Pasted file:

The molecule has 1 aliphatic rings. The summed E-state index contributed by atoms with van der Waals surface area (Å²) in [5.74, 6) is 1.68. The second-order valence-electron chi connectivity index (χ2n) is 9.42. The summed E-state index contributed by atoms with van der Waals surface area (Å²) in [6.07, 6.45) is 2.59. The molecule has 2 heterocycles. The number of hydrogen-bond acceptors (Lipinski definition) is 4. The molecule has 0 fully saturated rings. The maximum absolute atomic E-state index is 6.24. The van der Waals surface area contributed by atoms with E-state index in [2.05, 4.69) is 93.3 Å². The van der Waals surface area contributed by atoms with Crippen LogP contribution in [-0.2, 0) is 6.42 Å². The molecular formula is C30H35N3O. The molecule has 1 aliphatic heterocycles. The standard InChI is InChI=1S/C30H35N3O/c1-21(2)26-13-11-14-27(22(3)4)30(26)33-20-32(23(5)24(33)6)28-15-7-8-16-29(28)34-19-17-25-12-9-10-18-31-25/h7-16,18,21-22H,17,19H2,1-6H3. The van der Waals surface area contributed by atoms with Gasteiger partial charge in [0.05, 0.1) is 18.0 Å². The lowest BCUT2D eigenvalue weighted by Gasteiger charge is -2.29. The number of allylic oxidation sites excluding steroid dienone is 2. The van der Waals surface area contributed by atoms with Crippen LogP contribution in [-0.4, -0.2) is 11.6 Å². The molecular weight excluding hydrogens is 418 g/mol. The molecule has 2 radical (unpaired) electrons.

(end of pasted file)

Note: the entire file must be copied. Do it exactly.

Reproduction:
The molecule has 1 aliphatic rings. The summed E-state index contributed by atoms with van der Waals surface area (Å²) in [5.74, 6) is 1.68. The second-order valence-electron chi connectivity index (χ2n) is 9.42. The summed E-state index contributed by atoms with van der Waals surface area (Å²) in [6.07, 6.45) is 2.59. The molecule has 2 heterocycles. The number of hydrogen-bond acceptors (Lipinski definition) is 4. The molecule has 0 fully saturated rings. The maximum absolute atomic E-state index is 6.24. The van der Waals surface area contributed by atoms with E-state index in [2.05, 4.69) is 93.3 Å². The van der Waals surface area contributed by atoms with Crippen LogP contribution in [-0.2, 0) is 6.42 Å². The molecular formula is C30H35N3O. The molecule has 1 aliphatic heterocycles. The standard InChI is InChI=1S/C30H35N3O/c1-21(2)26-13-11-14-27(22(3)4)30(26)33-20-32(23(5)24(33)6)28-15-7-8-16-29(28)34-19-17-25-12-9-10-18-31-25/h7-16,18,21-22H,17,19H2,1-6H3. The van der Waals surface area contributed by atoms with Gasteiger partial charge in [0.05, 0.1) is 18.0 Å². The lowest BCUT2D eigenvalue weighted by Gasteiger charge is -2.29. The number of allylic oxidation sites excluding steroid dienone is 2. The van der Waals surface area contributed by atoms with Crippen LogP contribution in [-0.4, -0.2) is 11.6 Å². The molecular weight excluding hydrogens is 418 g/mol. The molecule has 2 radical (unpaired) electrons.